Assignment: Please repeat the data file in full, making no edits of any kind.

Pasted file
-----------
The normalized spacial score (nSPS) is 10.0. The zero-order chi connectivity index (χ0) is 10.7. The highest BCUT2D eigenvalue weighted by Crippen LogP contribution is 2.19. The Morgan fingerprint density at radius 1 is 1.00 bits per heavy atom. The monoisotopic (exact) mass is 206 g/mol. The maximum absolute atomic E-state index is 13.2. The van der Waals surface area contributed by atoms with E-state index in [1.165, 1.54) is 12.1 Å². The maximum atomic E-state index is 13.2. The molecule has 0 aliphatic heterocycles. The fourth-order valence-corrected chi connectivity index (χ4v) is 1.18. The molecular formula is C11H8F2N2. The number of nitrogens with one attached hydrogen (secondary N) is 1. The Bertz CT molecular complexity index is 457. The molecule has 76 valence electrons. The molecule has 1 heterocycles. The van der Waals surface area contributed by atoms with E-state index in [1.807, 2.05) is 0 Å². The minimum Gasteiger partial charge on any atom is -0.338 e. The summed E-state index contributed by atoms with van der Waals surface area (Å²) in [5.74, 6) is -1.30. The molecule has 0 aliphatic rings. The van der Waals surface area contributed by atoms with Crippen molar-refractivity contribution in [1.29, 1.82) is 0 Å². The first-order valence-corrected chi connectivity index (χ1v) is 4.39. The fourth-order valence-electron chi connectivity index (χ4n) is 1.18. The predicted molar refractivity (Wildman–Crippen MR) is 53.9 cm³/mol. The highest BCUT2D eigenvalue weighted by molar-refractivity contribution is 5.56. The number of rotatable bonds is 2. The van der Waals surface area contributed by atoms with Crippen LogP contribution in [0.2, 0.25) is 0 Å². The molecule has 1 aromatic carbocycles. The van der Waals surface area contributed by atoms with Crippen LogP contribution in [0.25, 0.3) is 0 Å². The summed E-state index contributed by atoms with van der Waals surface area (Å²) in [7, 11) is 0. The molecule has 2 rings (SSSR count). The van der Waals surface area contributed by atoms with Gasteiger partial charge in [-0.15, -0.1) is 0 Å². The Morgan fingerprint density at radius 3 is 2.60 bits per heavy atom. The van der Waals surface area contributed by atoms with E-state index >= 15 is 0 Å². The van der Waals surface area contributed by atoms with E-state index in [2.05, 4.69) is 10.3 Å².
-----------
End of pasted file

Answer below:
The normalized spacial score (nSPS) is 10.0. The zero-order chi connectivity index (χ0) is 10.7. The highest BCUT2D eigenvalue weighted by Crippen LogP contribution is 2.19. The Morgan fingerprint density at radius 1 is 1.00 bits per heavy atom. The monoisotopic (exact) mass is 206 g/mol. The maximum absolute atomic E-state index is 13.2. The van der Waals surface area contributed by atoms with E-state index in [1.165, 1.54) is 12.1 Å². The maximum atomic E-state index is 13.2. The molecule has 0 aliphatic heterocycles. The fourth-order valence-corrected chi connectivity index (χ4v) is 1.18. The molecular formula is C11H8F2N2. The number of nitrogens with one attached hydrogen (secondary N) is 1. The Bertz CT molecular complexity index is 457. The molecule has 76 valence electrons. The molecule has 1 heterocycles. The van der Waals surface area contributed by atoms with E-state index in [1.807, 2.05) is 0 Å². The minimum Gasteiger partial charge on any atom is -0.338 e. The summed E-state index contributed by atoms with van der Waals surface area (Å²) in [5.74, 6) is -1.30. The molecule has 0 aliphatic rings. The van der Waals surface area contributed by atoms with Crippen molar-refractivity contribution in [1.29, 1.82) is 0 Å². The first-order valence-corrected chi connectivity index (χ1v) is 4.39. The fourth-order valence-electron chi connectivity index (χ4n) is 1.18. The predicted molar refractivity (Wildman–Crippen MR) is 53.9 cm³/mol. The highest BCUT2D eigenvalue weighted by molar-refractivity contribution is 5.56. The number of rotatable bonds is 2. The van der Waals surface area contributed by atoms with Crippen LogP contribution in [0.2, 0.25) is 0 Å². The molecule has 1 aromatic carbocycles. The van der Waals surface area contributed by atoms with Crippen LogP contribution in [0.25, 0.3) is 0 Å². The summed E-state index contributed by atoms with van der Waals surface area (Å²) in [7, 11) is 0. The molecule has 2 rings (SSSR count). The van der Waals surface area contributed by atoms with Gasteiger partial charge in [-0.15, -0.1) is 0 Å². The Morgan fingerprint density at radius 3 is 2.60 bits per heavy atom. The van der Waals surface area contributed by atoms with E-state index >= 15 is 0 Å². The van der Waals surface area contributed by atoms with E-state index in [2.05, 4.69) is 10.3 Å².